In my last column for The Drum I talked about how you had to live and breath your company values for them to be effective and meaningful. It’s a real bugbear of mine when chief executives, founders and managing directors blithely ignore the values they proudly place on their walls and websites.
The article picked up pace online and provoked a lot of comment so I thought I would expand on the topic and share with you how we as recruiters work to a values driven recruitment plan.
There are countless surveys that will show you how important company culture is to candidates when looking for a new role. It's increasingly a factor for the millennial market and bear in mind that by 2020, they will the dominant demographic in the employment market.
An organization's culture needs to be both transparent and very importantly must be directly tied to its employment brand. We’ve worked with some great companies who have taken the time to consciously cultivate and proactively manage their culture. This also means that they work hard to turn it into a competitive advantage in the marketplace. As every recruiter both in house and in consultancy will tell you recruiting staff is a competitive process at the moment with the very best candidates being a hugely sought after commodity. So why wouldn't you make your culture part of the package that’s on offer?
Some companies understand this better than others. Have you ever wondered why certain companies make those amazing hires, have a great management team, are always leading the way in their market sector and generate consistent growth, while others always eem to be reinventing themselves and have a high staff turnover?
That’s because the best companies really understand their culture, where it comes from and how important is to live and breath it from the chief executive to the shop floor. It’s no coincidence that trust in leadership, transparency with employees and a shared vision are prevalent traits in the best companies.
This can be very evident when it comes to recruiting staff. Great companies will give you a detailed breakdown of their values and the sort of behaviours they like to see in the staff. On the other hand, I’m always amazed and frankly disappointed when we take a brief from a company when they don’t talk about their values and how that will help them and us select the right candidate.
We’ve all worked somewhere when the management hired completely the wrong person, someone who caused disruption, division and disaffection with the existing staff. They might have had a great CV and track record at other companies with differing values to yours but couldn't or wouldn't adapt to your way of working.
So to help avoid hiring the wrong person, I’ve come up with this six-stage process we recommend using to ensure hiring the right sort of candidate.
Identification: What values are we looking for? Understand your values and how they work in the team you are recruiting for. Whilst companies work to shared values, the nuances will be different from say the commercial team to the legal team.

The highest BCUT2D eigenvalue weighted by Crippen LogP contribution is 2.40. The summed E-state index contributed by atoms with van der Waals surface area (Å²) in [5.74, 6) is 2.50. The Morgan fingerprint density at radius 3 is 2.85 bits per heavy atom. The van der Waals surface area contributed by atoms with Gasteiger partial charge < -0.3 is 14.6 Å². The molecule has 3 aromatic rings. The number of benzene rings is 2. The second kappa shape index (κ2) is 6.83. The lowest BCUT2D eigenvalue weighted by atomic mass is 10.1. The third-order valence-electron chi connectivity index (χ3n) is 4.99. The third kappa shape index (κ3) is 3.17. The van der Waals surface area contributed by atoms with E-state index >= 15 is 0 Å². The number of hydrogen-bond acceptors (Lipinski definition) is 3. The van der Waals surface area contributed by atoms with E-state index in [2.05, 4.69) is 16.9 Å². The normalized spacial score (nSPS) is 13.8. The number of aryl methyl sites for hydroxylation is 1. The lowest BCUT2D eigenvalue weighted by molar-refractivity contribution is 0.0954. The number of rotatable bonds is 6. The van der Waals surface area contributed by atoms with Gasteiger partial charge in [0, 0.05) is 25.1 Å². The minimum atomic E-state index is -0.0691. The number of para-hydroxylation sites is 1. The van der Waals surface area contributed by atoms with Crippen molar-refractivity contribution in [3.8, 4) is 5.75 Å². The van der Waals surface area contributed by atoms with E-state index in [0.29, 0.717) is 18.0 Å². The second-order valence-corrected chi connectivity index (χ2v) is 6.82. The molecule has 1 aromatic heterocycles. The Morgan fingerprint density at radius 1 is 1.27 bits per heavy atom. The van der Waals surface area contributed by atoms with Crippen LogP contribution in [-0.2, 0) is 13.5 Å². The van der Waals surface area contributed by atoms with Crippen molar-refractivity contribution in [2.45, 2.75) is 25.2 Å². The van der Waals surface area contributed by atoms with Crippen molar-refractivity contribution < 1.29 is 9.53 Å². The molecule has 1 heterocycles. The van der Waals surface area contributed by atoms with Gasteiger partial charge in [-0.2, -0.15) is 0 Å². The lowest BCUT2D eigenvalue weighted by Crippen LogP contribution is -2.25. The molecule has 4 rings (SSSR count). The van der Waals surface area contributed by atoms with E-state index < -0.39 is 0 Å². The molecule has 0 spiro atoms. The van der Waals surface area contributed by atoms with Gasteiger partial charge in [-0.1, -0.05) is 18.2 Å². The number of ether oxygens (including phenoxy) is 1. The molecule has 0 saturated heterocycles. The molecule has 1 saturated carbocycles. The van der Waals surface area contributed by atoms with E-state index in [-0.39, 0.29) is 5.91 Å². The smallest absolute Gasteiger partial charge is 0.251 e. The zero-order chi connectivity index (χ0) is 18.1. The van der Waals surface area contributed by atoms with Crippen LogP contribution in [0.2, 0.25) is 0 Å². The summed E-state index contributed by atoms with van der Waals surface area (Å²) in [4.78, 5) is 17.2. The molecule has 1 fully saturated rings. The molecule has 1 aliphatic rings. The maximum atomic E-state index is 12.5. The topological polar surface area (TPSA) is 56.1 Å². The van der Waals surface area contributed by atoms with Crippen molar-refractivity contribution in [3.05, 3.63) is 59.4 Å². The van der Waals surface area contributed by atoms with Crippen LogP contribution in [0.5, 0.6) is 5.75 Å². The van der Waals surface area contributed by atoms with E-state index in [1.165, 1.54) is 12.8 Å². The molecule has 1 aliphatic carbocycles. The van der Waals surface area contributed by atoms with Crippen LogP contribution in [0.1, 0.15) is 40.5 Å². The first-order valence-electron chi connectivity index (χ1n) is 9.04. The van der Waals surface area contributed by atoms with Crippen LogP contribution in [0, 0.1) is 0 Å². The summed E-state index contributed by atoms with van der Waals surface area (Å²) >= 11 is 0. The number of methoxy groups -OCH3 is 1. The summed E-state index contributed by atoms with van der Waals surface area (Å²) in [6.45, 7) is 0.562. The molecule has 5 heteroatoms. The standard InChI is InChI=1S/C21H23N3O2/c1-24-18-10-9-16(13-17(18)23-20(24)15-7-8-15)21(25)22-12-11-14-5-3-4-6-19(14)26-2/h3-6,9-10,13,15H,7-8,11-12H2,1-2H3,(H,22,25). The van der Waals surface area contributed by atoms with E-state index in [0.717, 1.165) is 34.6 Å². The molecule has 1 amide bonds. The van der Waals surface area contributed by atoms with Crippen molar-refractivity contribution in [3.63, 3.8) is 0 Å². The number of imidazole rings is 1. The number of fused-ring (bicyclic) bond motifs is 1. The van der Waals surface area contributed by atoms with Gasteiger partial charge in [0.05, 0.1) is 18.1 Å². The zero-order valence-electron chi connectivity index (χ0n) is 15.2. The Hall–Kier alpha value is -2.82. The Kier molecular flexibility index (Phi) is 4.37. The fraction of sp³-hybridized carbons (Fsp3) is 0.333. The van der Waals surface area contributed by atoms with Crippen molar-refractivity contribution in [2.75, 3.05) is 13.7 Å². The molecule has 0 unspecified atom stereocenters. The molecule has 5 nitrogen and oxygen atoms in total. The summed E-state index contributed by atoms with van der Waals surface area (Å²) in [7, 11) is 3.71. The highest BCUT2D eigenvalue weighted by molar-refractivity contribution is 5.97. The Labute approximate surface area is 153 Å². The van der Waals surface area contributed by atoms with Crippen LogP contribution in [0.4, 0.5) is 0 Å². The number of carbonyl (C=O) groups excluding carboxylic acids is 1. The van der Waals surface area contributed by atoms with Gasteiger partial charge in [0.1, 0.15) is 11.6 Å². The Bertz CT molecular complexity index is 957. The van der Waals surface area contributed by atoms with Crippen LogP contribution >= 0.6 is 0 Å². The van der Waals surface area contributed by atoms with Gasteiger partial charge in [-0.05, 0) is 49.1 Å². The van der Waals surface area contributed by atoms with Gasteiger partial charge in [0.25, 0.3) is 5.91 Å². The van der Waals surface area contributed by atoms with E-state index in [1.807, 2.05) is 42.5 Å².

Elimination: Take the time to understand what sort of person will definitely not work well in your environment. You should ask the team what they think. The team is the molecular unit where real production happens, where innovative ideas are conceived and tested, and where employees experience most of their work. But it’s also where interpersonal issues, ill-suited skill sets, and unclear group goals can hinder productivity and cause friction. The wrong person can cause chaos. It is also important recruiters ensure they engage with the senior management team at this point. Past experience is often the best guide to future success.
Dissemination: Make sure every single person involved in the hiring process knows exactly the sort of person you want and especially the values you are recruiting to.This needs to include all hiring and interviewing managers and it's very important to involve the recruiters and consultancies you might be using.
Interrogation: Make sure your interview questions reflect the values you are looking for. Work with your recruiter on designing the questions to ensure that you get the right information and give the candidates the best chance to be able to show you that they fit. Many studies suggest that it is optimal to look for behaviours rather than ask the candidate about their values. The fact that company values are often very visible online also increases the likelihood of a candidate telling you what you want to hear. Therefore We advise focusing on getting insights into the candidate's behaviours, which may or may not be a reflection of their deeper value set, but give a good idea of how they might behave on the job.
Investigation: Be sure to take references and talk discretely to your network about anybody you are thinking of hiring.
Reflection: Don't hire on the spur of the moment. It is always worth taking the time to think through the process. A day's extra thought can save months of pain.Remember your culture and values are only as strong as you and your team's belief in them and your strength in applying them. Stay strong as it will be worth it in the end.
This article first appeared in The Drum on 16th June 2017